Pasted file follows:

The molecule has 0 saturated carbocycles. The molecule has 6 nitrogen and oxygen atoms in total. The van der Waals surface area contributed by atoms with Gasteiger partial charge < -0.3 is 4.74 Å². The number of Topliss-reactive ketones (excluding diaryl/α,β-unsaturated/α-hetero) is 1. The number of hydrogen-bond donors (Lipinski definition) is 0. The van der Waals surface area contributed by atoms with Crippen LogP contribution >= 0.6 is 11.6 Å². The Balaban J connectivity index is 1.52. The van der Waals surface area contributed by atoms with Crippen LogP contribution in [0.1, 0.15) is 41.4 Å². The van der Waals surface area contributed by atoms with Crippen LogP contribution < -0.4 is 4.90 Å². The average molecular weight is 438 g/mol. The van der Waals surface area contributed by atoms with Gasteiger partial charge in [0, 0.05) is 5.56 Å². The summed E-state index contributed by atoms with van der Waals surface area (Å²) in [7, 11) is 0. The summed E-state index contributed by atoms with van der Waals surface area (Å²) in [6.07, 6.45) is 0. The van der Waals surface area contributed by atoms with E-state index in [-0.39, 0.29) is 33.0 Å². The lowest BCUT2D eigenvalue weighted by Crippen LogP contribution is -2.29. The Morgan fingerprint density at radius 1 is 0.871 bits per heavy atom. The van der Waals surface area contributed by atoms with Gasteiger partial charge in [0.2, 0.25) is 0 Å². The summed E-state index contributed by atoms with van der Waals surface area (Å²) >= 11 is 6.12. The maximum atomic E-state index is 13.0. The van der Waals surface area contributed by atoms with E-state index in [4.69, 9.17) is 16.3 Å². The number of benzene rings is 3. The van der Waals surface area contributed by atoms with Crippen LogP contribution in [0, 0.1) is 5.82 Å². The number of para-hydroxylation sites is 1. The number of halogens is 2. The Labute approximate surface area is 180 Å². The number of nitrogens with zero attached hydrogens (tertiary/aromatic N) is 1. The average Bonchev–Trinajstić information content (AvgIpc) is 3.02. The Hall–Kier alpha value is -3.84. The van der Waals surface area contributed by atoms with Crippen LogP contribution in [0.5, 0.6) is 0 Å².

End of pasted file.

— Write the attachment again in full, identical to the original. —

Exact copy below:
The molecule has 0 saturated carbocycles. The molecule has 6 nitrogen and oxygen atoms in total. The van der Waals surface area contributed by atoms with Gasteiger partial charge < -0.3 is 4.74 Å². The number of Topliss-reactive ketones (excluding diaryl/α,β-unsaturated/α-hetero) is 1. The number of hydrogen-bond donors (Lipinski definition) is 0. The van der Waals surface area contributed by atoms with Crippen LogP contribution >= 0.6 is 11.6 Å². The Balaban J connectivity index is 1.52. The van der Waals surface area contributed by atoms with Crippen LogP contribution in [0.1, 0.15) is 41.4 Å². The van der Waals surface area contributed by atoms with Crippen LogP contribution < -0.4 is 4.90 Å². The average molecular weight is 438 g/mol. The van der Waals surface area contributed by atoms with Gasteiger partial charge in [0, 0.05) is 5.56 Å². The summed E-state index contributed by atoms with van der Waals surface area (Å²) in [7, 11) is 0. The summed E-state index contributed by atoms with van der Waals surface area (Å²) in [6.07, 6.45) is 0. The van der Waals surface area contributed by atoms with E-state index in [-0.39, 0.29) is 33.0 Å². The lowest BCUT2D eigenvalue weighted by Crippen LogP contribution is -2.29. The Morgan fingerprint density at radius 1 is 0.871 bits per heavy atom. The van der Waals surface area contributed by atoms with Gasteiger partial charge in [0.2, 0.25) is 0 Å². The summed E-state index contributed by atoms with van der Waals surface area (Å²) >= 11 is 6.12. The maximum atomic E-state index is 13.0. The van der Waals surface area contributed by atoms with E-state index in [4.69, 9.17) is 16.3 Å². The number of benzene rings is 3. The van der Waals surface area contributed by atoms with Crippen LogP contribution in [0, 0.1) is 5.82 Å². The number of para-hydroxylation sites is 1. The number of halogens is 2. The Labute approximate surface area is 180 Å². The number of nitrogens with zero attached hydrogens (tertiary/aromatic N) is 1. The average Bonchev–Trinajstić information content (AvgIpc) is 3.02. The Hall–Kier alpha value is -3.84. The van der Waals surface area contributed by atoms with Crippen LogP contribution in [0.5, 0.6) is 0 Å².